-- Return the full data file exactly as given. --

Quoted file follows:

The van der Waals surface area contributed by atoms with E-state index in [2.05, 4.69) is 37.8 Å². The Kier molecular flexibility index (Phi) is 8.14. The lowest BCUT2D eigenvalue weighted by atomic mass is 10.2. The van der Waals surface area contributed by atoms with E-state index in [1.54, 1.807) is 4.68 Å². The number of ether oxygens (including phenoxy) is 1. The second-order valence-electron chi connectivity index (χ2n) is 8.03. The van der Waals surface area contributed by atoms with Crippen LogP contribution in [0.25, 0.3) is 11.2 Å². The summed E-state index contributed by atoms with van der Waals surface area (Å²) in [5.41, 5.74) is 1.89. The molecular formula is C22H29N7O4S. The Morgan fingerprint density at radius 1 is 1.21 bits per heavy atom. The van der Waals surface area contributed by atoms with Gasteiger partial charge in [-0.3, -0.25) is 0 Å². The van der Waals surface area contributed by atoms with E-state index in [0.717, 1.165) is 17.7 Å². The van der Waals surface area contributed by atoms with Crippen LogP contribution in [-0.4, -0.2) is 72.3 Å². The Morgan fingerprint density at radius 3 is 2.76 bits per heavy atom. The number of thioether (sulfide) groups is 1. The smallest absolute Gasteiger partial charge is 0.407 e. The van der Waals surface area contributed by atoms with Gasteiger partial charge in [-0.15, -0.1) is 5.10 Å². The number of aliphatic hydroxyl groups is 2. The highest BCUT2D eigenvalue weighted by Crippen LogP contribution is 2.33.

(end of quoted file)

The van der Waals surface area contributed by atoms with E-state index in [2.05, 4.69) is 37.8 Å². The Kier molecular flexibility index (Phi) is 8.14. The lowest BCUT2D eigenvalue weighted by atomic mass is 10.2. The van der Waals surface area contributed by atoms with E-state index in [1.54, 1.807) is 4.68 Å². The number of ether oxygens (including phenoxy) is 1. The second-order valence-electron chi connectivity index (χ2n) is 8.03. The van der Waals surface area contributed by atoms with Crippen LogP contribution in [0.25, 0.3) is 11.2 Å². The summed E-state index contributed by atoms with van der Waals surface area (Å²) in [5.41, 5.74) is 1.89. The molecular formula is C22H29N7O4S. The Morgan fingerprint density at radius 1 is 1.21 bits per heavy atom. The van der Waals surface area contributed by atoms with Gasteiger partial charge in [-0.3, -0.25) is 0 Å². The van der Waals surface area contributed by atoms with E-state index in [0.717, 1.165) is 17.7 Å². The van der Waals surface area contributed by atoms with Crippen LogP contribution in [-0.4, -0.2) is 72.3 Å². The Morgan fingerprint density at radius 3 is 2.76 bits per heavy atom. The number of thioether (sulfide) groups is 1. The smallest absolute Gasteiger partial charge is 0.407 e. The van der Waals surface area contributed by atoms with Gasteiger partial charge in [-0.15, -0.1) is 5.10 Å². The number of aliphatic hydroxyl groups is 2. The highest BCUT2D eigenvalue weighted by Crippen LogP contribution is 2.33.